Canada’s New Democrats are now willing to support a referendum on electoral-system change, “if it means consensus among parties” on the parliamentary committee, which is to report on Dec. 1.
Previously, the NDP and the Liberals and other advocates of reform have been opposed to a referendum, either because they consider the Liberals’ platform pledge (and that of the NDP and Greens) a sufficient mandate for change, or because they fear a referendum can’t be won . Or both. The Conservatives, on the other hand, have consistently said such a big change must not happen without a referendum. Presumably they think they can defeat it.
The above-linked National Post story refers to this as not “the first time the NDP appeared to have out-maneuvered the Liberals on the electoral reform file.” This remark refers to the NDP having successfully forced the Liberals to make the composition of the committee reflect the parties’ shares of the popular vote instead of their shares of seats. The Liberals have a (manufactured) majority of seats, and the norm for committees is generally proportional representation according to seats.
At the time, I thought the Liberals’ concession to their not having a majority was a clear case of “act-contingency”–not wanting to appear opposed to a potentially popular concept of reform, whatever their sincere preferences on their platform commitment once they (surprisingly) won a majority of seats.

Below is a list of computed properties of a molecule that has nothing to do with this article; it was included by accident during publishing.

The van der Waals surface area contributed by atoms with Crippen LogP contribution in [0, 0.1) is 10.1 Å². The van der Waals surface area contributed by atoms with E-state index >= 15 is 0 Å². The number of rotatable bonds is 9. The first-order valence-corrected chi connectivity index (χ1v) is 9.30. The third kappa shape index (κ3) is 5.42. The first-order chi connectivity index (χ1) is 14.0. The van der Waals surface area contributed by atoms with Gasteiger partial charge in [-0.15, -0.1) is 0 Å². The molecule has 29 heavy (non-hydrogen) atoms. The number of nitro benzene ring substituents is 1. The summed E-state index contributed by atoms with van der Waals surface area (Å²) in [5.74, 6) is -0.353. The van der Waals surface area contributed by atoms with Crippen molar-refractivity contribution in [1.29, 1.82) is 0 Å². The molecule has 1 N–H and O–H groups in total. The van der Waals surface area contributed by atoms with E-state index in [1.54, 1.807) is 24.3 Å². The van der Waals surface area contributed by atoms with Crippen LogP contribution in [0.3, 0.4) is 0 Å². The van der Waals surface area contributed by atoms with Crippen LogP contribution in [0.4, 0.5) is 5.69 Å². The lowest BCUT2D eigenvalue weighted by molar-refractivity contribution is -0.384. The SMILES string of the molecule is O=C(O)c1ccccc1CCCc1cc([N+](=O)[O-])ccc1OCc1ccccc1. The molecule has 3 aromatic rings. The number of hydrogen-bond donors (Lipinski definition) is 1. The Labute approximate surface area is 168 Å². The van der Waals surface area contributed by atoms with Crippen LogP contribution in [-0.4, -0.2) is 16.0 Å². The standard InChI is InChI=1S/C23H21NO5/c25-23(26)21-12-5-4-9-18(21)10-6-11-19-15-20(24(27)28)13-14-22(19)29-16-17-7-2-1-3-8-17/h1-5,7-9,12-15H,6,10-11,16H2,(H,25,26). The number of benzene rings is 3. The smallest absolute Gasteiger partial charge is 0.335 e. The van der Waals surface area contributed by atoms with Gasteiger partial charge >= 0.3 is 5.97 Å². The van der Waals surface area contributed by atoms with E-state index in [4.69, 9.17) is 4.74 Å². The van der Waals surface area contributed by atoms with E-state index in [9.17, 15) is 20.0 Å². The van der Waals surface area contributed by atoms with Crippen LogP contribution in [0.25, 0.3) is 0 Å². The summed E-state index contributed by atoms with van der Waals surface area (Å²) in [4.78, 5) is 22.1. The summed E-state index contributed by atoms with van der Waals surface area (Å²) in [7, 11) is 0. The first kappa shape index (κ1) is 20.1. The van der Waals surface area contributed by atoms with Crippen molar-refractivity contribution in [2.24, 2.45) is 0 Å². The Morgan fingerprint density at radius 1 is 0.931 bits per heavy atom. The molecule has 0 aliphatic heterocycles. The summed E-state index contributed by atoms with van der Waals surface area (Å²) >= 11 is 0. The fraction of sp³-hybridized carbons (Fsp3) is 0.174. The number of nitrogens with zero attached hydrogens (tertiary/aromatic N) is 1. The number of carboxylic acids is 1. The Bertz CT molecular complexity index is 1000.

However, in recent weeks, I have thought that the non-majority on the committee was opening up a “perfect” opportunity for the Liberals to declare, “sorry, we tried, but could not get cross-party consensus”, and let the status quo remain. The NDP move may be an effort to head off that outcome and take their chances with a referendum. They might need to get a deal with the Conservatives to make it work.
That may not be quite as far-fetched as it seems. Both parties actually could benefit from a moderate PR system. For the NDP, usually the third-largest party nationally, the appeal of PR is obvious. For the Conservatives, the benefit would be from allowing the party’s disparate wings to appeal separately, either as factions competing within small multi-seat districts* or eventually as separate parties, as they were not so long ago.
The next several weeks may determine whether electoral reform can advance, at least to a referendum, against what remain pretty formidable hurdles.
* I am assuming it would have to be STV or open lists. Closed lists are probably out of the question, even as part of an MMP system. And while the NDP and Greens logically prefer MMP (more highly proportional, even with only province-level compensation), the Conservatives and Liberals would like small-magnitude PR, if keeping the status quo looks uncertain. (And if, for the Liberals, AV is out of the question.)